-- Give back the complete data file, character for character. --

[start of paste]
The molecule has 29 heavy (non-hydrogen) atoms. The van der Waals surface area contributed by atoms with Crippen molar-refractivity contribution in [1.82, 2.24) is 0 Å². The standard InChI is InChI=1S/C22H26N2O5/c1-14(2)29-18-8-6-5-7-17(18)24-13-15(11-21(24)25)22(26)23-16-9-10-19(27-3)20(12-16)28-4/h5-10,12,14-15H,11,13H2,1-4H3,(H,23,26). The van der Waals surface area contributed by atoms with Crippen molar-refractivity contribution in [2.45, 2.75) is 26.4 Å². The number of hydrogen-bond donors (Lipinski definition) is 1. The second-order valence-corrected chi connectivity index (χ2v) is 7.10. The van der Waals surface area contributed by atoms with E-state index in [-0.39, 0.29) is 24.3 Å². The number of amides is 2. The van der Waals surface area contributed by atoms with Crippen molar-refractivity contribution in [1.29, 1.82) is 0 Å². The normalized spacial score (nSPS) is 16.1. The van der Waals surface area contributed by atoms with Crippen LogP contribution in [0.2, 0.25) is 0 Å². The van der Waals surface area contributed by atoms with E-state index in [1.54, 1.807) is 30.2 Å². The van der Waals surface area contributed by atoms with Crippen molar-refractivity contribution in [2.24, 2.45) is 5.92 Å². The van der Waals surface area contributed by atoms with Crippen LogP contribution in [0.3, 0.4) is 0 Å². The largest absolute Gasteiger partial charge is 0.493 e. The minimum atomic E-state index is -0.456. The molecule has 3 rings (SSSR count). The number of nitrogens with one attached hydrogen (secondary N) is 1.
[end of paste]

The molecule has 29 heavy (non-hydrogen) atoms. The van der Waals surface area contributed by atoms with Crippen molar-refractivity contribution in [1.82, 2.24) is 0 Å². The standard InChI is InChI=1S/C22H26N2O5/c1-14(2)29-18-8-6-5-7-17(18)24-13-15(11-21(24)25)22(26)23-16-9-10-19(27-3)20(12-16)28-4/h5-10,12,14-15H,11,13H2,1-4H3,(H,23,26). The van der Waals surface area contributed by atoms with Crippen molar-refractivity contribution in [2.45, 2.75) is 26.4 Å². The number of hydrogen-bond donors (Lipinski definition) is 1. The second-order valence-corrected chi connectivity index (χ2v) is 7.10. The van der Waals surface area contributed by atoms with E-state index in [-0.39, 0.29) is 24.3 Å². The number of amides is 2. The van der Waals surface area contributed by atoms with Crippen molar-refractivity contribution in [1.29, 1.82) is 0 Å². The normalized spacial score (nSPS) is 16.1. The van der Waals surface area contributed by atoms with Crippen LogP contribution in [0.2, 0.25) is 0 Å². The van der Waals surface area contributed by atoms with E-state index in [1.54, 1.807) is 30.2 Å². The van der Waals surface area contributed by atoms with Crippen molar-refractivity contribution in [2.24, 2.45) is 5.92 Å². The van der Waals surface area contributed by atoms with Crippen LogP contribution in [0.3, 0.4) is 0 Å². The largest absolute Gasteiger partial charge is 0.493 e. The minimum atomic E-state index is -0.456. The molecule has 3 rings (SSSR count). The number of nitrogens with one attached hydrogen (secondary N) is 1.